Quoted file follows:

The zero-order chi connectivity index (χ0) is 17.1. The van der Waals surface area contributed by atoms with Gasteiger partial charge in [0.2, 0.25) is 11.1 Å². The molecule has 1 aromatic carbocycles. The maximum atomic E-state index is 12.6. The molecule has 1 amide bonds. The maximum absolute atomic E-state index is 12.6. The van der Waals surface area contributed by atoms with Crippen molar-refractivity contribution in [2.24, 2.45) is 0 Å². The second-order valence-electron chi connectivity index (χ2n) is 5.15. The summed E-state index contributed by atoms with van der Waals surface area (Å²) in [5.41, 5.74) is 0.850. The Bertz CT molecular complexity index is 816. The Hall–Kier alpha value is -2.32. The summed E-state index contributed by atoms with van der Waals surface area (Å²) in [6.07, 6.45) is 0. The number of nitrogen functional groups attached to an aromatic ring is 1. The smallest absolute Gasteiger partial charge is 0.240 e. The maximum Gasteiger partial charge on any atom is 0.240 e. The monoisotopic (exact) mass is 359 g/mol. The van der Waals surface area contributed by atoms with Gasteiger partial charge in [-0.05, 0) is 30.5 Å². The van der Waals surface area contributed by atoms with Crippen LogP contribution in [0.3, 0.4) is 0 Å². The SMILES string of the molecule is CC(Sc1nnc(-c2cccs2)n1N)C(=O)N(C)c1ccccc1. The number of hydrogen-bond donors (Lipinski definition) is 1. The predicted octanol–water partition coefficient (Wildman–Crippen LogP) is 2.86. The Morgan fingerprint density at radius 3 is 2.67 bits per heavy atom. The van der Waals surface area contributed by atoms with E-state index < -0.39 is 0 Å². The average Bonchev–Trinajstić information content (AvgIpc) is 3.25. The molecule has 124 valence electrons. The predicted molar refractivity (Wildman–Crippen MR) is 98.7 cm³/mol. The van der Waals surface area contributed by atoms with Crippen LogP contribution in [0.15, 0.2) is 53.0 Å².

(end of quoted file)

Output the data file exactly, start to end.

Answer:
The zero-order chi connectivity index (χ0) is 17.1. The van der Waals surface area contributed by atoms with Gasteiger partial charge in [0.2, 0.25) is 11.1 Å². The molecule has 1 aromatic carbocycles. The maximum atomic E-state index is 12.6. The molecule has 1 amide bonds. The maximum absolute atomic E-state index is 12.6. The van der Waals surface area contributed by atoms with Crippen molar-refractivity contribution in [2.24, 2.45) is 0 Å². The second-order valence-electron chi connectivity index (χ2n) is 5.15. The summed E-state index contributed by atoms with van der Waals surface area (Å²) in [5.41, 5.74) is 0.850. The Bertz CT molecular complexity index is 816. The Hall–Kier alpha value is -2.32. The summed E-state index contributed by atoms with van der Waals surface area (Å²) in [6.07, 6.45) is 0. The number of nitrogen functional groups attached to an aromatic ring is 1. The smallest absolute Gasteiger partial charge is 0.240 e. The maximum Gasteiger partial charge on any atom is 0.240 e. The monoisotopic (exact) mass is 359 g/mol. The van der Waals surface area contributed by atoms with Gasteiger partial charge in [-0.05, 0) is 30.5 Å². The van der Waals surface area contributed by atoms with Crippen LogP contribution in [0.3, 0.4) is 0 Å². The SMILES string of the molecule is CC(Sc1nnc(-c2cccs2)n1N)C(=O)N(C)c1ccccc1. The number of hydrogen-bond donors (Lipinski definition) is 1. The predicted octanol–water partition coefficient (Wildman–Crippen LogP) is 2.86. The Morgan fingerprint density at radius 3 is 2.67 bits per heavy atom. The van der Waals surface area contributed by atoms with E-state index < -0.39 is 0 Å². The average Bonchev–Trinajstić information content (AvgIpc) is 3.25. The molecule has 124 valence electrons. The predicted molar refractivity (Wildman–Crippen MR) is 98.7 cm³/mol. The van der Waals surface area contributed by atoms with Crippen LogP contribution in [0.15, 0.2) is 53.0 Å².